The thought that someone, somewhere, at some time may have received this postcard from a friend and said to his wife, "Hey Hon, lookit these here Oklahoma Injuns just standing around waiting to get their picture taken," makes me cringe.
But I suppose the postcard industry makes it's profits by speaking in cultural stereotypes and shorthand. Go to Germany, you'll find postcards of frauleins in tightly tied bodices standing next to ledershosen shod men. Alaskan postcards probably display Nonookian families huddled in front of their domed ice homes, and grassed skirted "hula" girls and guys are the stuff of Hawaiian postcard dreams.
It also reminds me of a story my cousin, Booby (real name Winston, don't really know where the nickname Booby came from) tells of the grand times he spent in Paris, France studying at some culinary institute in the late '70's.
Seems he was at an upscale eatery, chatting up some local femmes, when the topic of his nationality and homeland came up. After stating he was born and raised in Honolulu, Hawaii, U.S.A., he drew stares and comments from the surrounding crowd - many of whom were inquiring how he liked wearing "real clothes" and sleeping in "houses made of brick and cement."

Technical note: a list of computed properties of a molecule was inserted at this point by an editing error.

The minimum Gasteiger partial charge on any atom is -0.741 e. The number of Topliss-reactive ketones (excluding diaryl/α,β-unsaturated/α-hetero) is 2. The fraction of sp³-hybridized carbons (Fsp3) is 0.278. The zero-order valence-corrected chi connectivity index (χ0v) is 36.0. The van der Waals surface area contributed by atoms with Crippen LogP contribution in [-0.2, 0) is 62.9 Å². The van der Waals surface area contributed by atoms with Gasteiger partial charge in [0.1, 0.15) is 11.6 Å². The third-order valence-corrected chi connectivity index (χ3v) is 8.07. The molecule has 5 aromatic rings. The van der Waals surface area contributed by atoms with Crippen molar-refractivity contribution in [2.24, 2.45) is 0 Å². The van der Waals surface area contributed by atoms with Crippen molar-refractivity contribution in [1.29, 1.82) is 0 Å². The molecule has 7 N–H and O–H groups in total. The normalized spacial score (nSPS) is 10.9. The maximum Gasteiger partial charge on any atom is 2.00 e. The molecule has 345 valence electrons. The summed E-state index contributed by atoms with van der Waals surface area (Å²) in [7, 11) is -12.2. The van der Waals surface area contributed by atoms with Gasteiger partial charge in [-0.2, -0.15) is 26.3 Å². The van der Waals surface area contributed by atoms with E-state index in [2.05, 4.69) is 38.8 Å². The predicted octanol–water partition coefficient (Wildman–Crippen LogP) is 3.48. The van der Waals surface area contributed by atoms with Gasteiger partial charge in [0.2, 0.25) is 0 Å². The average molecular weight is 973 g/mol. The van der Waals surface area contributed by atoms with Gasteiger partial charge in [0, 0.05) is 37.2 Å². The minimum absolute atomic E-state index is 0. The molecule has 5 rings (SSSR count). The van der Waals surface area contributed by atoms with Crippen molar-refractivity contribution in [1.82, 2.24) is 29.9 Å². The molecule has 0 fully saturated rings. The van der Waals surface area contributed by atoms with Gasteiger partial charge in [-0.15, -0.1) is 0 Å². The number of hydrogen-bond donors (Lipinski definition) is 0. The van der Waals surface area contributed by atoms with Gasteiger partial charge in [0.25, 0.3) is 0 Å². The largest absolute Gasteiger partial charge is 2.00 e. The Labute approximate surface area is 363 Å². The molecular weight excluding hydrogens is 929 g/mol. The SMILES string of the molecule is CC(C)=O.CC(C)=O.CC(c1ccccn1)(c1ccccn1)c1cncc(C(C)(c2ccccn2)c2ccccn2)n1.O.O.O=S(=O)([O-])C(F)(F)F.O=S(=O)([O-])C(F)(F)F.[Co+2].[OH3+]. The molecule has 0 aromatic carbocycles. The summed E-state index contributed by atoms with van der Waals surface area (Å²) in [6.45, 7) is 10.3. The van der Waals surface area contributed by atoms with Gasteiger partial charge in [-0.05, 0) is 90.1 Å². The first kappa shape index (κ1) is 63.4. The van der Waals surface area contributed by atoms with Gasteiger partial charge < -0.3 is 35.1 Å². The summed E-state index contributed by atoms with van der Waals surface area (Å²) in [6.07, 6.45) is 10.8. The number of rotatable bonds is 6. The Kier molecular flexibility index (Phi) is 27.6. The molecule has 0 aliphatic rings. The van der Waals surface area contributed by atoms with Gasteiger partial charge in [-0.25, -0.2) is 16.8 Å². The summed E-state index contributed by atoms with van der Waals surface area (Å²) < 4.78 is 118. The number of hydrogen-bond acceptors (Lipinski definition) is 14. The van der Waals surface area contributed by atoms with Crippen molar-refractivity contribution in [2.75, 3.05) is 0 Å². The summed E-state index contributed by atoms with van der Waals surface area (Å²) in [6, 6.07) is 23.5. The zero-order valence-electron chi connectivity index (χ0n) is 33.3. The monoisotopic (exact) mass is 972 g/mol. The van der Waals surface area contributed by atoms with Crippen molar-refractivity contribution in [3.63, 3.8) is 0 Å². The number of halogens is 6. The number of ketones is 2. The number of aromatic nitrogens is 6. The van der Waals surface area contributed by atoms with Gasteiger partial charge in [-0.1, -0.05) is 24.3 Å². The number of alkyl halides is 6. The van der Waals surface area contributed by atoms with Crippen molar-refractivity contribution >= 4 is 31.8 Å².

To this day I still crack up at the memory of him describing how he played up the "island boy" role with the Frenchie's and the disbelief in their ignorant, albeit romanticized, impressions of Hawaii in the 1970's.
Then there's this one...
Begging the question, if you went up to a Native American today and said, "How," just how fast would you have to run to avoid getting your much deserved butt kicking?